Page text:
Pursuit of an 'Unparalleled Opportunity'
The American YMCA and Prisoner of War Diplomacy among the Central Power Nations
during World War I, 1914-1923.
by Kenneth Steuer


Harte's Second Inspection Trip of Siberia

Russia Harte Trip December

Archibald C. Harte's trip to Russian prison camps in Siberia in June 1915 was important in convincing German and Austro-Hungarian officials that tsarist authorities were committed to establishing welfare relief services for Central Power prisoners under their control. Harte returned to Germany in August 1915 and made a report to the German government. The International General Secretary for War Prisoners' Aid received considerable financial support for the distribution of food parcels, musical instruments, and song books to needy German war prisoners as well as letters to establish communications between POW's and their families. He then proceeded to Vienna and met with Dual Monarchy officials to discuss the POW situation in the Russian Empire. Austro-Hungarian benefactors provided additional financial support for indigent Dual Monarchy prisoners in captivity. On 1 October 1915, Harte returned to Russia in preparation for a second prison camp inspection trip in Turkestan and Siberia. To meet German and Austro-Hungarian demands for reciprocity, the Russians established the Committee on War Prisoners' Aid on November 30, an organization which coordinated POW relief services between Russia, Germany, and Austria-Hungary. Harte then set off for an extended six week tour of prison camps across Siberia. He traveled on the Trans-Siberian Railway and arrived in Irkutsk on 23 December 1915. The International General Secretary traveled east and reached the Vladivostok region by 12 January 1916. He then proceeded west on the Chinese Eastern Railway system across northern Manchuria and resumed his visits of Russia prison camps in central Siberia on his trip back to European Russia. His last prison camp visit took place at Kurgan on February 9 and he then returned to Petrograd to report his findings. Harte was able to provide a great deal of solace to Central Power POW's who had not been in contact with their families since the start of their incarceration. His efforts firmly established WPA operations in the Tsarist Empire and laid the ground work for POW relief service expansion in Central and Western Europe.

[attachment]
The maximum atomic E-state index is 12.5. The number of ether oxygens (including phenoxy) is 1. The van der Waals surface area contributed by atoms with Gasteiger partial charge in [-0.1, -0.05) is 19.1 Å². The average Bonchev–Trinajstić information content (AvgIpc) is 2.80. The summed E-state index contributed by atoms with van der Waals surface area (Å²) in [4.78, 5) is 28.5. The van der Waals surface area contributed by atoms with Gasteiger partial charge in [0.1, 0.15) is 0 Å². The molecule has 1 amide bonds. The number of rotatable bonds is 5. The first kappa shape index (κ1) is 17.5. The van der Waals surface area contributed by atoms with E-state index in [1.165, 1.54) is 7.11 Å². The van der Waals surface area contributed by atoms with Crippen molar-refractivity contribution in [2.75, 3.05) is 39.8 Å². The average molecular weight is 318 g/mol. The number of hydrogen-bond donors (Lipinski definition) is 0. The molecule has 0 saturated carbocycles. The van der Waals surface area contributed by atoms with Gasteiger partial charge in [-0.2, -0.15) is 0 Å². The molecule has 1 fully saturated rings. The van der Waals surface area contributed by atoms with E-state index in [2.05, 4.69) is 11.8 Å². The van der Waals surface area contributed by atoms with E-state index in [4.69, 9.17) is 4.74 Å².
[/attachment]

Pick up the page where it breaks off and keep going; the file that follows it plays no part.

Source: Archibald C. Harte to John R. Mott, 25 June 1915. Box X391.2 War Prisoners' Aid, YMCA, 1914-1920. Folder: War Prisoners' Aid of the YMCA's, Russia." World's Alliance of YMCAs Archives, Geneva, Switzerland.